The global COVID-19 infection count has surpassed two million cases worldwide, and casualties have been growing exponentially, with over 200,000 reported at the time of writing. As the global healthcare sector is going through a crisis, many limitations of the existing systems are coming up. So, there is an opportunity for healthcare experts to relook and reevaluate the existing healthcare system. We have seen several interesting use cases enabled by emerging technologies, and we expect that many of these use cases will become mainstream in the coming years. In this PoV, we discuss the overall problems getting faced by the healthcare industry and the interesting use cases it is using to fight COVID-19. This PoV will act as a guideline for service providers building their new healthcare solutions.
COVID-19 exposes weaknesses in our healthcare systems
COVID-19 has exposed the healthcare system’s weaknesses. Right now, much of healthcare’s focus is on meeting the near-term challenges of the COVID-19 pandemic. Beyond the current crisis, we expect regulatory and technological changes to drive major improvements in our healthcare systems. COVID-19 is making many unique problems visible that we might not have noticed under normal operating scenarios.
Some of the weakness exposed by COVID-19 are:
In the US, HIPAA (Health Insurance Portability and Accountability Act) prevents providers from communicating with patients and sharing health data with other experts. But because of COVID-19, as a part of the White House’s emergency measures to expedite COVID-19 coverage, the Department of Health and Human Services has waved HIPAA to allow for expanded telemedicine.
In Italy, the COVID-19 crisis prompted an unprecedented collaboration between public and private centers, with patients being transferred to private hospitals to help the public system cope with the high number of cases. This new scenario has highlighted the lack of interoperability between the public and private healthcare systems.
In China, there has been an unequal distribution of medical resources. The level of medical care available in an area almost directly correlates with a province’s level of development, highlighting inequality among Chinese hospitals.
A strong healthcare system will benefit everyone, and there is no better time than now to make it happen
COVID-19 has opened the door for technology advancement and progression in the healthcare system related to patient care and overall management. During this crisis, the world health system is creating new applications and technologies focusing on patient care, as described in Exhibit 1.
Exhibit 1: Patient interaction, monitoring, and disease management are driving healthcare innovations
• Remote consulting
In India : Apollo Hospitals https://www.askapollo.com/online-doctors-consultation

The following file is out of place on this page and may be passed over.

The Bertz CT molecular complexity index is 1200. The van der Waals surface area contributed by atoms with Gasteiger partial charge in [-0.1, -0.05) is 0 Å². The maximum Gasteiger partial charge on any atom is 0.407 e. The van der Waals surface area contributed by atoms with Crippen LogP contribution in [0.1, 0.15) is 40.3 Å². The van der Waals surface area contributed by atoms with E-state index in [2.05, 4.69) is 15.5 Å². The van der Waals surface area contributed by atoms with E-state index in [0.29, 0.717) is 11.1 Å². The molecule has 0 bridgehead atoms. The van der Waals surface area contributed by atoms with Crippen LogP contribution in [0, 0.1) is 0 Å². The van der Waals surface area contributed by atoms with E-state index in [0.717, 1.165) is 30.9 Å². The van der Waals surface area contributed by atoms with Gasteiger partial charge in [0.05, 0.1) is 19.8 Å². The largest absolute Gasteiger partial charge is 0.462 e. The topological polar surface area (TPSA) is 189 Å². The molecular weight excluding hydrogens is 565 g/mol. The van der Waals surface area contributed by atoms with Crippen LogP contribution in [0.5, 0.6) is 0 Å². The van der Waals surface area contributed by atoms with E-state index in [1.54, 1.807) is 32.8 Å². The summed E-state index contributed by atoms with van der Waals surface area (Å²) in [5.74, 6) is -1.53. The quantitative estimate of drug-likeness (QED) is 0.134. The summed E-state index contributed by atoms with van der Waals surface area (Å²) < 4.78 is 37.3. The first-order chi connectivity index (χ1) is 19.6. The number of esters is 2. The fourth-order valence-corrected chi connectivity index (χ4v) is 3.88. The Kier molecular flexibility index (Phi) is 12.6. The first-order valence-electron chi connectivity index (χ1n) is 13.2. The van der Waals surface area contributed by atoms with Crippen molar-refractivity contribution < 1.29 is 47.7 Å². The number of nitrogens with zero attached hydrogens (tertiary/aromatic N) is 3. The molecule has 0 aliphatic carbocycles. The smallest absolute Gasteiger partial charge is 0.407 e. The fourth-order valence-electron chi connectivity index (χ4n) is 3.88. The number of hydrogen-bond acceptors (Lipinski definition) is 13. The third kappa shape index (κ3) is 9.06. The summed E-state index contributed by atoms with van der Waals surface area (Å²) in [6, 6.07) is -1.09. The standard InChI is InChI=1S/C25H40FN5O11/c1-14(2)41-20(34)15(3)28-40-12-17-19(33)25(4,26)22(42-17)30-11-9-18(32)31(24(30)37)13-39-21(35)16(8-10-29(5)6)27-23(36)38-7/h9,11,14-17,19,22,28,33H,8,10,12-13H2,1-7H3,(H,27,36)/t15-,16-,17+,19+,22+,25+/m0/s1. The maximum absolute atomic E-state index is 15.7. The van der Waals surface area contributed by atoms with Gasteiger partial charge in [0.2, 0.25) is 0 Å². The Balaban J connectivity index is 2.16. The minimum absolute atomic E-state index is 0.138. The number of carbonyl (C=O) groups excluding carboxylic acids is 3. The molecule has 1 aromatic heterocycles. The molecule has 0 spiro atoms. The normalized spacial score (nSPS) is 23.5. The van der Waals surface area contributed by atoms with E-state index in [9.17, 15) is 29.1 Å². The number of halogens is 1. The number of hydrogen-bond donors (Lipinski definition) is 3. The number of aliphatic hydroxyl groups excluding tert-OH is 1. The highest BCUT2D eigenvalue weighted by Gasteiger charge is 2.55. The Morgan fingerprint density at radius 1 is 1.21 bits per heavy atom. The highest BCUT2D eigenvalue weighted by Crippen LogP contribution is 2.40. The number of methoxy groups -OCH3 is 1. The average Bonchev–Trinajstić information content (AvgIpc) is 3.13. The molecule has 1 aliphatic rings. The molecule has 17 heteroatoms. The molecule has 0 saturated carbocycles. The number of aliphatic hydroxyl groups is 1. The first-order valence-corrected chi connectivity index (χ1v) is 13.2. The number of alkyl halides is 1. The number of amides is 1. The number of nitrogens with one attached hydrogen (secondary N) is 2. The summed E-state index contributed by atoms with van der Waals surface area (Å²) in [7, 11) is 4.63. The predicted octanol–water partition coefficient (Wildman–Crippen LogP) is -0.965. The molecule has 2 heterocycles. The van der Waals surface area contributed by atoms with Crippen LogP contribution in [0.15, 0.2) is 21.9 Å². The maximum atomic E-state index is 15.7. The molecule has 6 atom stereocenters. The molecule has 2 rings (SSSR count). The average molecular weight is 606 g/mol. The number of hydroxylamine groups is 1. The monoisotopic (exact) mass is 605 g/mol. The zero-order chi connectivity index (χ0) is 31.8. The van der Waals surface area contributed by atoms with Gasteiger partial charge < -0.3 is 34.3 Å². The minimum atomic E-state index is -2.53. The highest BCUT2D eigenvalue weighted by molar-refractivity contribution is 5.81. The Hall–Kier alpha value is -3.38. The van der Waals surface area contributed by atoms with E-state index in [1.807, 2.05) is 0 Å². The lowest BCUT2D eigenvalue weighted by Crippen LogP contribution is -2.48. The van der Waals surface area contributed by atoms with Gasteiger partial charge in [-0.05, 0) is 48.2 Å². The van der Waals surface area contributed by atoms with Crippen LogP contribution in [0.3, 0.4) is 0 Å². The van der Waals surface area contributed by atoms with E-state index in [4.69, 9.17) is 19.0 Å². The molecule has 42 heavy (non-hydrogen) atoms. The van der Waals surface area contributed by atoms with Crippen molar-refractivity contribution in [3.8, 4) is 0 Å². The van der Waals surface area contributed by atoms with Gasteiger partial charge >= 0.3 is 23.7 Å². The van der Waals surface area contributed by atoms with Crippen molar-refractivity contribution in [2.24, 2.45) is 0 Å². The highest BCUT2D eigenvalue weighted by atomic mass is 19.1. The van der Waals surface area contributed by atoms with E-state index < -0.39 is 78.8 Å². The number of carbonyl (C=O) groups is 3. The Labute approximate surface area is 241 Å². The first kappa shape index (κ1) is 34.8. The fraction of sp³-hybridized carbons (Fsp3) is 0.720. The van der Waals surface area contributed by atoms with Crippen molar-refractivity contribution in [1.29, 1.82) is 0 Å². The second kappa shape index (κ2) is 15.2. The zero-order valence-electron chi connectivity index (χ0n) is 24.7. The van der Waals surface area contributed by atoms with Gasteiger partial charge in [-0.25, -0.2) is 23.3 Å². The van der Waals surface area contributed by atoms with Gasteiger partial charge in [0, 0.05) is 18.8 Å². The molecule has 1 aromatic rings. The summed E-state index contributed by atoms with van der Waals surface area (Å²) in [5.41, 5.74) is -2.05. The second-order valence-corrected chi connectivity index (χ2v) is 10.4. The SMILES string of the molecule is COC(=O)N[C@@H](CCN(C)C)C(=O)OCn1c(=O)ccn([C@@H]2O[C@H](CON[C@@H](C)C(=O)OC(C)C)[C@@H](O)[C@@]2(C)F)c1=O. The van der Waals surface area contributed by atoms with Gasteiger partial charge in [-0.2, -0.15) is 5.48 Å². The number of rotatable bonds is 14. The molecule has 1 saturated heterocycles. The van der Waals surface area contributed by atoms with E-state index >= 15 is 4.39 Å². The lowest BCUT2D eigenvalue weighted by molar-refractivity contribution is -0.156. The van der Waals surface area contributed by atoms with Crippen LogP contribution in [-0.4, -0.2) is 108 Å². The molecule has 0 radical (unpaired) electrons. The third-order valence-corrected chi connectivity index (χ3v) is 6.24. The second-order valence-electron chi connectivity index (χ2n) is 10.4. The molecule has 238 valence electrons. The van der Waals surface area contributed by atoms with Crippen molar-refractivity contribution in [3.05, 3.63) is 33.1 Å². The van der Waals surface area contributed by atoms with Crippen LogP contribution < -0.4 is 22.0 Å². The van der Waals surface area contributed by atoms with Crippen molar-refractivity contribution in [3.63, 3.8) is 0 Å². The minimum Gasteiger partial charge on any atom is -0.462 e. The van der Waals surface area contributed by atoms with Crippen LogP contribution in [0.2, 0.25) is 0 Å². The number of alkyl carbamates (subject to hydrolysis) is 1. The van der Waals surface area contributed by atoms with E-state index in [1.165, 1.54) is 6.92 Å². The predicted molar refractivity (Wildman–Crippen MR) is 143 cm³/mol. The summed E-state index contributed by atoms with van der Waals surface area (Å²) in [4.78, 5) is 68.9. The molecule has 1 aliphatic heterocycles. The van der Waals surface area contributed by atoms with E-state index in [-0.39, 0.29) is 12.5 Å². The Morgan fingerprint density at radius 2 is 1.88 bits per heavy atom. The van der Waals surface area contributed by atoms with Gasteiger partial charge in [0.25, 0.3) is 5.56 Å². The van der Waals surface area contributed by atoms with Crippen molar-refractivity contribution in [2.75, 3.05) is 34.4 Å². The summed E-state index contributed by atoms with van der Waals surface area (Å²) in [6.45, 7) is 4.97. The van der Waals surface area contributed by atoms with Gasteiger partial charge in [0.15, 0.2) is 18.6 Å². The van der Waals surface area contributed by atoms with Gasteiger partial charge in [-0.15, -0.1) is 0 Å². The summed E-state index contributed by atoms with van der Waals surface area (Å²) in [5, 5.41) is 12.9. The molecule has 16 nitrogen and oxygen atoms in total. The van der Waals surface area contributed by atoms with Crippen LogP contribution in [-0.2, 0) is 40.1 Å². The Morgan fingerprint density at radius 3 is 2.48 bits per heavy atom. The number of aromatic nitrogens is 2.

Quarantine Management Platform
• Remote monitoring solution
• Real-time fever tracking
• Real-time escalation alerts
• Tracking of COVID-19 lab test results
Sentinel Healthcare Announces Partnership with UT Health Austin to Launch Quarantine Management Platform for Novel Coronavirus
• Communication, talking to the patient
• Listening to the heart and lungs,
• Communicating with nursing staff
Regional Medical Center in Everett, Washington, a telemedical robot called Vici from InTouch Health, a company currently in the process of being acquired by Teladoc Health, was used with the first U.S. COVID-19 case
Ambulate patients using IoT
• Automation of equipment
Stanford Medical Center IV bags are wirelessly connected to a network and can be remotely programmed — an IV bag Internet of Things — though the system does not include the robotic changing of bags that Murphy envisions. Sensors from Leaf Healthcare are used in the Stanford hospital to prompt nursing staff to turn or ambulate patient
Tracking of disease
• Location data to track the disease
Apple and Google’s engineering teams have banded together to create a decentralized contact tracing tool that will help individuals determine whether they have been exposed to someone with COVID-19.
• Online screening tool
• Information about the disease
• Guidance on when to seek testing or emergency care
Apple launched a website and a new app dedicated to COVID-19 screening. The resources offer an online screening tool, information about the disease, and some guidance on when to seek testing or emergency care. Apple developed the site and app in collaboration with the Centers for Disease Control and Prevention (CDC), Federal Emergency Management Agency (FEMA), and the White House.
Source: HFS Research 2020
COVID 19 is an opportunity for service providers to use these use cases as inspiration and develop solutions and develop solutions accordingly. Some of the use cases, like telemedicine, have been around for a few years and service providers have already built solutions around them. But COVID-19 has revealed many limitations for these existing solutions, and service providers need to rethink their existing portfolio. The newer use cases remain uncharted territory for them.
The Bottom Line: Service providers should continue innovating in the healthcare space to stay relevant.
The COVID-19 pandemic has triggered a demand for digital health technology that has resulted in a sudden increase in the implementation of solutions related to telemedicine, including using location data to track the disease. In the future, healthcare clients will ask their technology providers to come up with this type of solution as it increases both economic value and customer experience. Thus, this is an opportunity for service providers to focus on these use cases. Partnerships with emerging healthcare start-ups and medical institutions is also a viable strategy for service providers to build robust solutions and decrease the go-to-market timeline.
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